America, from West Side Story (1957)
This is the real deal: a perfect number in which Sondheim’s lyrics, Leonard Bernstein’s score and Jerome Robbins’s choreography exhilaratingly combine with the skirt-shaking elan of the dancers. Bernstein said he was fired up by a dance rhythm he heard in Puerto Rico called huapango. This becomes the excuse for a verbal battle between two women. “I like the city of San Juan,” sings Rosalia. “I know a boat you can get on,” retorts Anita. (This routine was re-scored in the film, above, making it into a male-female sparring battle.) A routine that makes you giddy with delight.
Conga, from Wonderful Town (1953)
Ruth, a writer in 1930s Greenwich Village, is sent to interview a group of young Brazilians just off the boat. Unfortunately, they have only three words of English, one of which is “conga”, so Ruth is forced to lead them on a merry dance through the streets of Manhattan. Again, this shows Leonard Bernstein’s embrace of Latin American rhythms and yields extraordinary performances. When Simon Rattle conducted the piece at the Proms in 1999, he had cast and audience snaking their way through the Albert Hall. I also heard Mark Elder conduct the Halle in a revival at the Lowry, Salford, in 2012 that had spectators jumping out of their seats.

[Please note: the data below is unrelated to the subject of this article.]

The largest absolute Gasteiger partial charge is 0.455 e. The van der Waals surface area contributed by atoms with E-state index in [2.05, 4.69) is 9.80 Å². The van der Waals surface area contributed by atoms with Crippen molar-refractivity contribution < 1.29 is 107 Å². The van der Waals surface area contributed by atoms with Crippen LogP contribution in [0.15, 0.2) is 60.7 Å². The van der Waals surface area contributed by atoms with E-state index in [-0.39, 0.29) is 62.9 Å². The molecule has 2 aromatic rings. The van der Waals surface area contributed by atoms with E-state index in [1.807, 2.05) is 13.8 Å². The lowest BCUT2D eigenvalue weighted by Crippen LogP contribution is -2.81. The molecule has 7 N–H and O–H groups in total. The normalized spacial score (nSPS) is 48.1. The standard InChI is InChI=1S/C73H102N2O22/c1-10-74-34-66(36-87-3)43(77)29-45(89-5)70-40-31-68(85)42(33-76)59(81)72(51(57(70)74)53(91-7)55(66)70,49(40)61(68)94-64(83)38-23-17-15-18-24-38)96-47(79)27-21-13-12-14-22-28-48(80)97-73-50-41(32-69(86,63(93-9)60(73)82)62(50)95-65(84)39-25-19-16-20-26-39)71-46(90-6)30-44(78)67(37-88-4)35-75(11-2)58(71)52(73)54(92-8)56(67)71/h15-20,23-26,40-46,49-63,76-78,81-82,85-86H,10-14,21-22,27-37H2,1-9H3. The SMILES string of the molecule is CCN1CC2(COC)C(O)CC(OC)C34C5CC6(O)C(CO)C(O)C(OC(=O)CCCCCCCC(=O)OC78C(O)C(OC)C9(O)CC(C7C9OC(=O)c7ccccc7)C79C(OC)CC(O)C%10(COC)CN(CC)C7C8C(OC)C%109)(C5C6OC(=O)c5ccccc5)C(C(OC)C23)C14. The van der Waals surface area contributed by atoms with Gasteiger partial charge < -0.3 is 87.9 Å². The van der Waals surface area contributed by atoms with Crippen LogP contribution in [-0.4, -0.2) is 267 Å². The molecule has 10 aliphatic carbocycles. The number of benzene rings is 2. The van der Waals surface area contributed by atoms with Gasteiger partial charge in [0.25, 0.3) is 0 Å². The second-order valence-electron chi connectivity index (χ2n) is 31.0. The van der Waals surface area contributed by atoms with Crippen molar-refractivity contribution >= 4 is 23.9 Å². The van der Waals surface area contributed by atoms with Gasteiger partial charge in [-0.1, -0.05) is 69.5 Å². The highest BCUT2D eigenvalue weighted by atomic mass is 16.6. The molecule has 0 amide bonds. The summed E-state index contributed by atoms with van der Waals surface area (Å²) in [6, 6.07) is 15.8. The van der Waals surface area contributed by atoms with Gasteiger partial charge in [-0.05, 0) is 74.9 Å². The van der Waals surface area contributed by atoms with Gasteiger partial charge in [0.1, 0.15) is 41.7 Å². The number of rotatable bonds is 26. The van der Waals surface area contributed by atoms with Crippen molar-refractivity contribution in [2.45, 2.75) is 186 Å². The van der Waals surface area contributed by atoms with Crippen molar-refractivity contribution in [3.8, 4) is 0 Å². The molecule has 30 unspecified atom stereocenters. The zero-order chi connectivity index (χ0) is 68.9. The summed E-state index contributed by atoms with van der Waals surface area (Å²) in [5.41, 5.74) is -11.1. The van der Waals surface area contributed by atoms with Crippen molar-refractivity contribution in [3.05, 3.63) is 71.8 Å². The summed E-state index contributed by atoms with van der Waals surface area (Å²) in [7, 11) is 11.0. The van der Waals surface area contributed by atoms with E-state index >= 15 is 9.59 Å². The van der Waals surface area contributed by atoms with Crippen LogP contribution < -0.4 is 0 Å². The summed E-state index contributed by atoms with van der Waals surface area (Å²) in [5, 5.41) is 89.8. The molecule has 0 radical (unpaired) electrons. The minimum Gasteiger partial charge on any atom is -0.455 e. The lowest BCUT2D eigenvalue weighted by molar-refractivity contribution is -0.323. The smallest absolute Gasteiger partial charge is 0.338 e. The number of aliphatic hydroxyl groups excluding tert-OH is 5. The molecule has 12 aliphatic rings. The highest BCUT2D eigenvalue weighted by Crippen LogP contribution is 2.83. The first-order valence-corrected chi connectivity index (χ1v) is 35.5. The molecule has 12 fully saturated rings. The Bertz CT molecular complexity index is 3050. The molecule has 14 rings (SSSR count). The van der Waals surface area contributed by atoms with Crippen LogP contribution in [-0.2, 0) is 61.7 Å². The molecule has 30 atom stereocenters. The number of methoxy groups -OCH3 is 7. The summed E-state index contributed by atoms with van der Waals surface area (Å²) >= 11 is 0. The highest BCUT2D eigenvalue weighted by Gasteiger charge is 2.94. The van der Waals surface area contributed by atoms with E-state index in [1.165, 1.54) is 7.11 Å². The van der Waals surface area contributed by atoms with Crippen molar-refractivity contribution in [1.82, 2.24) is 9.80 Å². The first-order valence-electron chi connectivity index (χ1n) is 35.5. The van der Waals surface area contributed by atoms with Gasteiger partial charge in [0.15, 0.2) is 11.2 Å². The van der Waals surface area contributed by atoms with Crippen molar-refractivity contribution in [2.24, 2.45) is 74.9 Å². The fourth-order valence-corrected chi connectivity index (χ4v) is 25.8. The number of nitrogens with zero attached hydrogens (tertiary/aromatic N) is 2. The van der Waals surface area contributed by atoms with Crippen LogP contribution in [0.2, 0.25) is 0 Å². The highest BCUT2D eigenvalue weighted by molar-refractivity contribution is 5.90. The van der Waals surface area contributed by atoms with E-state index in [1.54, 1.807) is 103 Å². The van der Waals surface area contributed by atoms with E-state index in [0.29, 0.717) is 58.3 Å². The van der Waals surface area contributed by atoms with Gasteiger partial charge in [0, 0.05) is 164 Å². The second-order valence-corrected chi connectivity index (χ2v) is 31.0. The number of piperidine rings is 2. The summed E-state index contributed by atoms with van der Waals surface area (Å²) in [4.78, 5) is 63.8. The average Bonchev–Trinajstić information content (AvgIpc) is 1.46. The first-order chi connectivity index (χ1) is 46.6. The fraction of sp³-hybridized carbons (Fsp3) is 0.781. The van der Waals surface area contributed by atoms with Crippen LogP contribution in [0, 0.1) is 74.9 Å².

Sit Down, You’re Rockin’ the Boat, from Guys and Dolls (1950)
I know this induces ecstasy because I’ve actually danced it at the London Palladium. As part of a concert to commemorate the Daily Mail’s Jack Tinker, the London theatre critics formed the chorus of sinners in a restaging of the number from Richard Eyre’s fabulous National Theatre production. But you don’t have to dance it to enjoy it: merely to see and hear a group of Times Square crap-shooters joyously singing Frank Loesser’s revivalist number is be taken out of yourself and ushered into another world.
Disque Columbia, This is Broadway’s Best 20 Showstoppers, B2WS 1